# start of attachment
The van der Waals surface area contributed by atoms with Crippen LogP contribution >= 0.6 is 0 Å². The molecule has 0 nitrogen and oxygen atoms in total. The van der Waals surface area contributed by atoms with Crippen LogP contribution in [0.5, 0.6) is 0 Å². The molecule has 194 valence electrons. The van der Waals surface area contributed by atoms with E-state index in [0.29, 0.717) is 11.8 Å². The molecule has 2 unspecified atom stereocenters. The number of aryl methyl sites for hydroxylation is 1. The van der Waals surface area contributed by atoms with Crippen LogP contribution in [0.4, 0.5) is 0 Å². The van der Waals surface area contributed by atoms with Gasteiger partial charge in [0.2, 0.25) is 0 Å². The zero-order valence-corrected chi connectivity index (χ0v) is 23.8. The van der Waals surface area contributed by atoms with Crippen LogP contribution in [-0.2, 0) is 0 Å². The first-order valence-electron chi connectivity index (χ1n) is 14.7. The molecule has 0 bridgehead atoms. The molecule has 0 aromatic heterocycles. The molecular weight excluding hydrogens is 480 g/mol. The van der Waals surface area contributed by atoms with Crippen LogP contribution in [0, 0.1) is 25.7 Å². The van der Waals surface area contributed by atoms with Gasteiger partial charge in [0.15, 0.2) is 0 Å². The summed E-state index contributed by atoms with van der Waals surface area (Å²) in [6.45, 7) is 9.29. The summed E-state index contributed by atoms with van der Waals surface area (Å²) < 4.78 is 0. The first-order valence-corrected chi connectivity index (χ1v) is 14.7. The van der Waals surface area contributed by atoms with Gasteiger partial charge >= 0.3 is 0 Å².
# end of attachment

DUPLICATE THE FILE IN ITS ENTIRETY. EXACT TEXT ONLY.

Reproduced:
The van der Waals surface area contributed by atoms with Crippen LogP contribution >= 0.6 is 0 Å². The molecule has 0 nitrogen and oxygen atoms in total. The van der Waals surface area contributed by atoms with Crippen LogP contribution in [0.5, 0.6) is 0 Å². The molecule has 194 valence electrons. The van der Waals surface area contributed by atoms with E-state index in [0.29, 0.717) is 11.8 Å². The molecule has 2 unspecified atom stereocenters. The number of aryl methyl sites for hydroxylation is 1. The van der Waals surface area contributed by atoms with Crippen LogP contribution in [0.4, 0.5) is 0 Å². The van der Waals surface area contributed by atoms with Gasteiger partial charge in [0.2, 0.25) is 0 Å². The zero-order valence-corrected chi connectivity index (χ0v) is 23.8. The van der Waals surface area contributed by atoms with Crippen LogP contribution in [-0.2, 0) is 0 Å². The first-order valence-electron chi connectivity index (χ1n) is 14.7. The molecule has 0 bridgehead atoms. The molecule has 0 aromatic heterocycles. The molecular weight excluding hydrogens is 480 g/mol. The van der Waals surface area contributed by atoms with Crippen LogP contribution in [0, 0.1) is 25.7 Å². The van der Waals surface area contributed by atoms with Gasteiger partial charge in [0.15, 0.2) is 0 Å². The summed E-state index contributed by atoms with van der Waals surface area (Å²) in [6.45, 7) is 9.29. The summed E-state index contributed by atoms with van der Waals surface area (Å²) < 4.78 is 0. The first-order valence-corrected chi connectivity index (χ1v) is 14.7. The van der Waals surface area contributed by atoms with Gasteiger partial charge >= 0.3 is 0 Å².